Interior of the Great Sasbahu Temple, Gwalior
Photographer: Bourne and Shepherd
Medium: Photographic print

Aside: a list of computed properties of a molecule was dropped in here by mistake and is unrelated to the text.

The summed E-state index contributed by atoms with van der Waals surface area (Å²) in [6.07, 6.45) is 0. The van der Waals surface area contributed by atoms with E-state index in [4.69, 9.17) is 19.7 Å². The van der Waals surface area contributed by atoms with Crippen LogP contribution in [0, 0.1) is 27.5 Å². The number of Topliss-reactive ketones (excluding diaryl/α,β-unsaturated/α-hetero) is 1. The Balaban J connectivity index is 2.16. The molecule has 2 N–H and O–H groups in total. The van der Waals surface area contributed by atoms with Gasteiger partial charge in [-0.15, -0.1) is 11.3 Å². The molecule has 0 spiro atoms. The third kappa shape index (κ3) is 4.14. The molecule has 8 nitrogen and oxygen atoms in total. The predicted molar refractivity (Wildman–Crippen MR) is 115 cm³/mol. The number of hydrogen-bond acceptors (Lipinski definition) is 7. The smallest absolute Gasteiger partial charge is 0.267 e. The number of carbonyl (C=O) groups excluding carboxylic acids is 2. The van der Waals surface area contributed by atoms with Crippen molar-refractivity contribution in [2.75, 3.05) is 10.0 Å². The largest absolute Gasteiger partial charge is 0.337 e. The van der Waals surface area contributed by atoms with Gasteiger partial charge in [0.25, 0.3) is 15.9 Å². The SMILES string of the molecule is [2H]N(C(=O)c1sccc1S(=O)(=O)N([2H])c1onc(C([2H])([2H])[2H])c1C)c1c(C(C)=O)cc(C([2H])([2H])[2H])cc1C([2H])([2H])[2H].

Photograph of the interior of the Great Sasbahu Temple at Gwalior, in Madhya Pradesh, taken by Bourne and Shepherd in c.1883, from the Archaeological Survey of India Collections. The great fortress of Gwalior is perched on long narrow hill that rises more than 100 m (300 ft) above the plain. Many palaces and temples were built on the flat plateau on the top of the hill, including the two Sasbahu temples, erected in 1093 by the Kacchapaghatas. The larger temple consists of a sanctuary adjoining a triple-storey mandapa or hall with three projecting porches. A pyramidal roof covers mandapa but the tower over the sanctuary has collapsed. The walls, the doorways and the ceilings preserve some of the foliate decoration but the figural panels on the walls have not survived. This is a view of the interior of the temple after restoration work, showing the fine carved work on the pillars after the whitewash and chunam had been removed. The modern lintels supporting the cracked ceiling were placed in position by General Cunningham in 1844.